Swansea Canal: A Fateful Trip (Part 1).

Swansea Canal: A Fateful Trip (Part 1).

[singlepic id=602 w=320 h=240 float=none]It is nine twenty five on the morning of Tuesday, April the ninth, 1949. In the grey light, two men unload the sections of a canoe from a ramshackle lorry and assemble it in a gravel lane near Morriston Station.
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The canoe is the ‘Cheswardine’ and the two men are members of the infant Inland Waterways Association, a volunteer organisation dedicated to restoring Britain’s canals. The canoeists will try and paddle up the derelict Swansea Canal from Morriston Bridge to Ystradgynlais.

But this is no pleasure jaunt, for the fate of the Swansea Canal will rest on the report of this journey by the canoe’s owner, Ian Wright. The IWA have limited resources, and nearly all canals in the UK are in post-war decay and newly nationalised. British Waterways do not look kindly on the IWA.

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Wright and his friend, Pendry who has spent just two afternoons in a canoe in his life, slalom around the debris flung into the canal from the nearby engineering works, brick kilns, and railway viaduct, and reach, in Wright’s words, ‘a pretty part of the canal which stretched dead ahead for a considerable distance with trees on either side’. The effect is rather marred by the ‘yellowish’ colour of the water and the sudden realisation by Wright that the canoe is leaking. They pull into the bank at Ynystawe, bale out,eat sodden sandwiches and repair the keel strip as best they can.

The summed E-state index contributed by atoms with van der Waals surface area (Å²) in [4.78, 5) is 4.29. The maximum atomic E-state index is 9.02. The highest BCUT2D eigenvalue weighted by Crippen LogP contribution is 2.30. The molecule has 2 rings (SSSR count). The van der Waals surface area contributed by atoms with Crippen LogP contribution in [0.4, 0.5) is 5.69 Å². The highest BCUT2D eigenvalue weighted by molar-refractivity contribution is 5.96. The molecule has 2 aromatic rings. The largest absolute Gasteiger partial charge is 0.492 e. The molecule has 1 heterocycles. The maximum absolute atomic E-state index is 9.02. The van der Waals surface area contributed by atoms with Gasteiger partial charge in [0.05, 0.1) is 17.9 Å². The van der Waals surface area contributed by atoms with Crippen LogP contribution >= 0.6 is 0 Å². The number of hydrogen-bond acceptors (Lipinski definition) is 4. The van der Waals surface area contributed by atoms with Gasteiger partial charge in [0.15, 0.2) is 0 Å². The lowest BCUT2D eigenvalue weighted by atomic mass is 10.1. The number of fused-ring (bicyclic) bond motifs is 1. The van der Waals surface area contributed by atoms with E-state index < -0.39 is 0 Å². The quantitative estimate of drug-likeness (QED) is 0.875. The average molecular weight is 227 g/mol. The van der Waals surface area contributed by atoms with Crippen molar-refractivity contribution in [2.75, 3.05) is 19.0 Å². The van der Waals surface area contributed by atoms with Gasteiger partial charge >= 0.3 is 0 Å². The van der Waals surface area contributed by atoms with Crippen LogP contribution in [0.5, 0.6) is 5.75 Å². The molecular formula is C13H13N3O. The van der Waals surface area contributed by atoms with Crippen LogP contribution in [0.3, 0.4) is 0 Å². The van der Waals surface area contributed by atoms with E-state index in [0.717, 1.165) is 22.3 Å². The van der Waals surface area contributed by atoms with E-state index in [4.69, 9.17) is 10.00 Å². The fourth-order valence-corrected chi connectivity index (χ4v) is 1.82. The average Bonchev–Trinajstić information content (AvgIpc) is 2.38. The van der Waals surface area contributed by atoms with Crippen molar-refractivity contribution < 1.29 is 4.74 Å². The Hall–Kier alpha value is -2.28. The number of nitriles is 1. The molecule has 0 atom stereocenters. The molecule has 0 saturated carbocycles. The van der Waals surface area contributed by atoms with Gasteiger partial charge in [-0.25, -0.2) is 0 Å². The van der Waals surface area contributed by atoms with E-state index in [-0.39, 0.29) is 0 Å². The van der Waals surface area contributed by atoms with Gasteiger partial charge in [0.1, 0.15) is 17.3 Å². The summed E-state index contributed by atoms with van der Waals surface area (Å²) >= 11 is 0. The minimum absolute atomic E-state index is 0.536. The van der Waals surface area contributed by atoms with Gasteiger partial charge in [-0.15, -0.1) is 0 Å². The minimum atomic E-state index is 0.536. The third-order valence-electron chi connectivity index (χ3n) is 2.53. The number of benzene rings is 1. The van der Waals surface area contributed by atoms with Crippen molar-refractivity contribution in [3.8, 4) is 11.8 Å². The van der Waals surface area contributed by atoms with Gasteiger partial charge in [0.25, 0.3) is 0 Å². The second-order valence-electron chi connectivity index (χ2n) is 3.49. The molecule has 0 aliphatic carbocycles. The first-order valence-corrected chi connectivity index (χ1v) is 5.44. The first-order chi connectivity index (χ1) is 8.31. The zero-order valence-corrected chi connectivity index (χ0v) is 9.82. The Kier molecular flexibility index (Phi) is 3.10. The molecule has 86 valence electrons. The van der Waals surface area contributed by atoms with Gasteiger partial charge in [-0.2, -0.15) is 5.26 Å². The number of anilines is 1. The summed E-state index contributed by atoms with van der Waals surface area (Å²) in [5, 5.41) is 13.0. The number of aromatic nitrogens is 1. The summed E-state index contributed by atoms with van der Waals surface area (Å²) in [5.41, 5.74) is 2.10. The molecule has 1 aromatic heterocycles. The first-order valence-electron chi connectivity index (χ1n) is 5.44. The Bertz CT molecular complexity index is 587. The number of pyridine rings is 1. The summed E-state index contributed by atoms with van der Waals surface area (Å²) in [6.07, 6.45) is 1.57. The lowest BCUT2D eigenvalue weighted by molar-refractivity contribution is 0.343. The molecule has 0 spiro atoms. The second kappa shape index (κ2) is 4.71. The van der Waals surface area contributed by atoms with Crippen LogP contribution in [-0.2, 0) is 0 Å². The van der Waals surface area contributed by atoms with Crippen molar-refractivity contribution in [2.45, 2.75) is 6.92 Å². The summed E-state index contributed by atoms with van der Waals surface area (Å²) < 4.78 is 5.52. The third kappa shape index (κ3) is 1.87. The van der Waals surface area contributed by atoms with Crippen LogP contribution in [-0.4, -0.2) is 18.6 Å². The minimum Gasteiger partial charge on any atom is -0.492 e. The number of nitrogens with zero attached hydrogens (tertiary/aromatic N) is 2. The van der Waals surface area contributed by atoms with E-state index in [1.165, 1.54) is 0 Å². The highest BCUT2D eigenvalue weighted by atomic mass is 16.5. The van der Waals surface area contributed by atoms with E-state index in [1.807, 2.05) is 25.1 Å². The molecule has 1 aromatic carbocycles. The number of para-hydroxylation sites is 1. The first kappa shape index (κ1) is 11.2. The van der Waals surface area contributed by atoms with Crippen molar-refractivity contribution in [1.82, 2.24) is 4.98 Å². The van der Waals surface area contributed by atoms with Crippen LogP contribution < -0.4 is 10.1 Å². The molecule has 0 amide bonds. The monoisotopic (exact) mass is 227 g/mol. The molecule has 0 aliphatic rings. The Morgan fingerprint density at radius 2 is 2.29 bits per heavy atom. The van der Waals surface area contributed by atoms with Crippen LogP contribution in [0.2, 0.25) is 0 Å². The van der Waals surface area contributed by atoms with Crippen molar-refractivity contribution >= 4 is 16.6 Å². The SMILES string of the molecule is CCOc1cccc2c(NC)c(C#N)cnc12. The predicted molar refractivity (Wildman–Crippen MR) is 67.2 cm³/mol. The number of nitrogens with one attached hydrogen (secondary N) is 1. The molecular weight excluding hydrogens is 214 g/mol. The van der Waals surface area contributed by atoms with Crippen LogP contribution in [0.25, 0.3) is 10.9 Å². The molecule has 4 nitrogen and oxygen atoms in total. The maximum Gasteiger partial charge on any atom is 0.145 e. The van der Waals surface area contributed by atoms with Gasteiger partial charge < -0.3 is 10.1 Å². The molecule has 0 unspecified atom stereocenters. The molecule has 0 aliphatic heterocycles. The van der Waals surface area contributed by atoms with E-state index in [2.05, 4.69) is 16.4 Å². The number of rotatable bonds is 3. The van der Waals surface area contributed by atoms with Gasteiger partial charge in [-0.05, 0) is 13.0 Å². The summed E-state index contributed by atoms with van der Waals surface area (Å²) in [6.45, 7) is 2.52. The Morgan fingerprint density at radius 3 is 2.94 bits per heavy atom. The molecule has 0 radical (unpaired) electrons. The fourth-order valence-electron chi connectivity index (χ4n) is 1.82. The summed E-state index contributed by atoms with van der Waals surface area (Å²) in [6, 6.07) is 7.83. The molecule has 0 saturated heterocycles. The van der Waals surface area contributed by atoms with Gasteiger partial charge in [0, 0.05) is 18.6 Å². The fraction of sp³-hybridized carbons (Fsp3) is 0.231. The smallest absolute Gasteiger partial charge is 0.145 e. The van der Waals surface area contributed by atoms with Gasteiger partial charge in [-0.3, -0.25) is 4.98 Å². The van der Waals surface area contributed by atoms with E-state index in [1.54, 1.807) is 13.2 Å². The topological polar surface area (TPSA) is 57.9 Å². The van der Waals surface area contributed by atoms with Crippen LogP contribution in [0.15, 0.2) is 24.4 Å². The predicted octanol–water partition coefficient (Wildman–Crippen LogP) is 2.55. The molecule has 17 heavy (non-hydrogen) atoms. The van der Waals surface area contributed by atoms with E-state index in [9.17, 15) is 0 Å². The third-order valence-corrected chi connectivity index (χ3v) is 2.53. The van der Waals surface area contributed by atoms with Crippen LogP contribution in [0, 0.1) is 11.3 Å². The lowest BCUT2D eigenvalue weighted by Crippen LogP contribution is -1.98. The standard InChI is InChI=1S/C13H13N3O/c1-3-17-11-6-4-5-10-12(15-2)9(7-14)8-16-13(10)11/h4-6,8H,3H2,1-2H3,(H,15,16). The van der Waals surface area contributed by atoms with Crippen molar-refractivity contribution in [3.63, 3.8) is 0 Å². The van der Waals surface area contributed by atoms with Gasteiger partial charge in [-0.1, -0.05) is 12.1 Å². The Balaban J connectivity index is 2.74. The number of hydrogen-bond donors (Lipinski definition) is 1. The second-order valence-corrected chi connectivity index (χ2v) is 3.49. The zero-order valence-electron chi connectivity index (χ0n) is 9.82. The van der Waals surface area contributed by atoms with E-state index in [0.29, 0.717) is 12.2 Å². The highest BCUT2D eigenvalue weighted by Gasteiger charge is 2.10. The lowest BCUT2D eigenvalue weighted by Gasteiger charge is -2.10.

At eleven o’clock they reach Cwm Clydach Lock, two miles from Morriston. This is the first of the 22 locks they will encounter in their journey. Here they see a 60 foot canal boat in ‘sunken condition’. As with the proverbial London buses, they sight another barge almost immediately at Clydach Aqueduct. Even in the 1940′s this is a noteworthy event and Wright takes photographs ‘although the light was bad and continued to be throughout the day’.

A little later they hit the effects of the Mond Nickel Works in Clydach.’The far bank’, Wright comments, ‘was devoid of vegetation for about half a mile because of the vitriol laden atmosphere’.

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Times have indeed changed for the nickel works (now Vale Inco) pride themselves on their environmental responsibility.

(To be continued)

My thanks to Clive Reed for allowing me to reproduce sections of Ian Wright’s report. Ian Wright’s book ‘The Canals In Wales’ was published in 1977. All photos are courtesy of the Gareth Mill’s Collection.

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